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Will more LA immigration judges ease growing case backlog?

Michael Balsamo/AP
| Los Angeles has the nation's second-largest backlog of immigration court cases, second only to New York. New immigration judges are being hired, but are they enough?

Long Beach Cambodians seek a stronger political voice

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Long Beach is home to the largest group of Cambodians in the country, but they lack a political voice. Now some are pushing to redraw City Council boundaries.

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Metrolink remembers its deadliest train crash 10 years later

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It’s been 10 years since 25 people died and 100 were injured in Chatsworth. Officials at the memorial said safety updates since 2008 have prevented collisions since.

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LA County Wants To Stabilize Rent For 200,000 People

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L.A. County Supervisors are weighing whether or not to limit rent increases to 3 percent annually in the unincorporated parts of the county.

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Bridge housing project opens doors to its first residents

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The facility gets people off the streets and on track to find permanent homes. But the beds filled up quickly, and there were still dozens sleeping in tents nearby.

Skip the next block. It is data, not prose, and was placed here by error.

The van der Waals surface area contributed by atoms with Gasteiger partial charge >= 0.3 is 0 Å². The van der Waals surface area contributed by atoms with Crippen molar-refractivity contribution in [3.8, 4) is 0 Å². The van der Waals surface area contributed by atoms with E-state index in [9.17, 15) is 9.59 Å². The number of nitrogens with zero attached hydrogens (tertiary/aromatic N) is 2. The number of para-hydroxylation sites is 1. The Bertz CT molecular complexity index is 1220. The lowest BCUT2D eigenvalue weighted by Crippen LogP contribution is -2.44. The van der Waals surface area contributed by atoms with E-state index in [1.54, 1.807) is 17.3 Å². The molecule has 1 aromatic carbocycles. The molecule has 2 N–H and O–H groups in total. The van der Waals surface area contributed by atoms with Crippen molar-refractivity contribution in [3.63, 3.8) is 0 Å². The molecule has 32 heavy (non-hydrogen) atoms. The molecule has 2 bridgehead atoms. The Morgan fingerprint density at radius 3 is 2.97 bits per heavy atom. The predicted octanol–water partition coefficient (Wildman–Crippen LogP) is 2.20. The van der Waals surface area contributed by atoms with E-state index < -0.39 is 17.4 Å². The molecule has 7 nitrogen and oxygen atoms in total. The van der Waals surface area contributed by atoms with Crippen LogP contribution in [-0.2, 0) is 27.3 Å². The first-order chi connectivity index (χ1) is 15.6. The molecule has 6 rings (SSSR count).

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Officials unveil $300 million San Gabriel train trench

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The new 1.4-mile train trench brings railroads below traffic. It will save over 1,700 delayed hours waiting for the train to pass. And it saves more than just time.

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Fatal kayak accident stirs up boat safety questions

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After a power boat struck a kayaker on Labor Day in Marina del Rey, some question boat safety rules. But residents and professionals say the rules aren't the problem.

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Recognizing the art of the labor movement

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Latino studies teacher Irene Sanchez received this year's Joe Hill poetry award at the Labor Day parade in Wilmington.

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For this longshoreman, the Labor Day parade is a family affair

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Longshoreman Bobby Carrillo has attended the Labor Day parade in Wilmington for 23 years and it’s a tradition he’s passing down to his son and grandchildren.

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